Editorial: Tweets won’t save the Amazon


Victor Moriyama | TNS

In this aerial image, A section of the Amazon rainforest that has been decimated by wildfires on August 25 in the Candeias do Jamari region near Porto Velho, Brazil. According to INPE, Brazil’s National Institute of Space Research, the number of fires detected by satellite in the Amazon region this month is the highest since 2010.

Whenever a major global crisis occurs, we fall into the same online coping mechanisms. Petitions circulate, celebrities encourage their followers to donate to charities and hashtags are created and used again and again.

The Amazon has been burning at a rate of one and a half soccer fields per minute for several weeks now. News of the situation grabbed attention worldwide, leading to the usual internet cycle of donations and retweeted articles about how to save the planet. However, in the case of the Amazon and most other global crises, social media posts and crowdfunding do little to change the situation in the long run and instead act as temporary solutions to systemic problems.

The Amazon rainforest spans nine countries in South America, with the majority of its coverage in Brazil. Known as the lungs of the earth, it absorbs carbon dioxide and releases oxygen, and in this way helps regulate the global temperature. The Amazon is an extremely biodiverse area that is home to one fourth of the Earth’s plant and animal species, as well as 34 million people, including 420 indigenous tribes that speak 86 languages and 650 dialects.

It’s easy to understand why so many people are concerned and calling for action at the destruction of this global treasure. Many have tweeted apolitical solutions, such as going vegan to stop Brazil, one of whose major industries is the meat industry, from deforesting the Amazon for agricultural purposes.

But going vegan or donating to organizations dedicated to rainforest conservation won’t ultimately help save the Amazon. A change in attitude and policy in Brazil and the surrounding Amazonian countries will more permanently help conservation efforts.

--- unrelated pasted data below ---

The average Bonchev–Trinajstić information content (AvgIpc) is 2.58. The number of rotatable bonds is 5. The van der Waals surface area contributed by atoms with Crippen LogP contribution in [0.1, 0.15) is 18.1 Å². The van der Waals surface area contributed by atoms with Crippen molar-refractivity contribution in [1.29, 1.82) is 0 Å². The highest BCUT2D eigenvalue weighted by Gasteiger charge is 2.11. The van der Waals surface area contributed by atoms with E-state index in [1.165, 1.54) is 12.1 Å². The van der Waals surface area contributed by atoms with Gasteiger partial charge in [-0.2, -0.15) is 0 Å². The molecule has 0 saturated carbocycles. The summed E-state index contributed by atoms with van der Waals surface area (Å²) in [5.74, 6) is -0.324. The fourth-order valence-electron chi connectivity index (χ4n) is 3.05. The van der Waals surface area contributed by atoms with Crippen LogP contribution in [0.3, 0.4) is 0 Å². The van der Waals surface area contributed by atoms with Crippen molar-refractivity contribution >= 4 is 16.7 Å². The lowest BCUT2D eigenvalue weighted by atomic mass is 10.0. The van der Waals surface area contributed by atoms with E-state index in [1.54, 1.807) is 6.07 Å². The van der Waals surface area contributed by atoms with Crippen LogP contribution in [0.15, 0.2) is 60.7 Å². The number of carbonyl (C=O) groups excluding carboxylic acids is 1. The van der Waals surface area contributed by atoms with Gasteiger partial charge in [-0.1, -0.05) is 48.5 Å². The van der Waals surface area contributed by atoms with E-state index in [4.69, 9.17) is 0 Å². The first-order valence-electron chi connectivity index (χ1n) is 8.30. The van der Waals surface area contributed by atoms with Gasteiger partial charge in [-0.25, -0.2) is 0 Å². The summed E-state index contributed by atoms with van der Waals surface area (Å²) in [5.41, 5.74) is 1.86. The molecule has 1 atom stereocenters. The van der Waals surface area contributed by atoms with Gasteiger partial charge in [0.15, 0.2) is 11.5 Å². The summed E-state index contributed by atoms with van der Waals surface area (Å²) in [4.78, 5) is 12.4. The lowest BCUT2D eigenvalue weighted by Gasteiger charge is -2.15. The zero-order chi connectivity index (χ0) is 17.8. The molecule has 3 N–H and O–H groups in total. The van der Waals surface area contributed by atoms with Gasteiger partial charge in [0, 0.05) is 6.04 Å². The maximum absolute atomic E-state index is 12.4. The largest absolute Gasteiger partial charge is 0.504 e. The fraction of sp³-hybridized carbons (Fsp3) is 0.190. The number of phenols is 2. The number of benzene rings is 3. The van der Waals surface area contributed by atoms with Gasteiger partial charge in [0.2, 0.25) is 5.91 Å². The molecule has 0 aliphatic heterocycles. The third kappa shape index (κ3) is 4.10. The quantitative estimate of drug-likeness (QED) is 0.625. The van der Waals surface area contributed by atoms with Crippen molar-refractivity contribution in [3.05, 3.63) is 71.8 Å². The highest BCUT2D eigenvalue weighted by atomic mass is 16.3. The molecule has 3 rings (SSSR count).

Brazilian president Jair Bolsonaro has made several moves since assuming office this year that consolidate much of the regulatory power over the Amazon within Brazil’s agricultural ministry. Bolsonaro’s preference towards economic growth over conservation has caused the rate of deforestation to increase. Brazil’s space research center, the National Institute for Space Research, has been tracking wildfires in the Amazon since 2013. Their data shows that there were 88% more fires this year than last year, meaning deforestation has rapidly increased during the time Bolsonaro has been in office.

In addition to a change in the Brazilian attitude on environmental conservation, international and regional diplomacy and cooperation is necessary to stop this alarming trend towards increased deforestation. Chilean president Sebastian Pinera announced his two-step process for combatting the Amazon fires on Monday at the G7 summit. The first step was to collaborate with Amazonian countries to fight the blaze. The second step was reforestation and protecting biodiversity.

“The next phase would be possible because of the collaboration between the Amazonian countries and the G7 countries,” Pinera said. He added that all actions would have to respect the Amazonian countries’ sovereignty.

It’s good to see people concerned about the state of our environment. But in regards to the Amazon rainforest, internet activism has its limits. The average person who wants to really help the rainforest via Twitter can help fund and promote advocacy groups and political lobbyists in Brazil and internationally to get politicians and world leaders to take action.

The rest is out of our hands.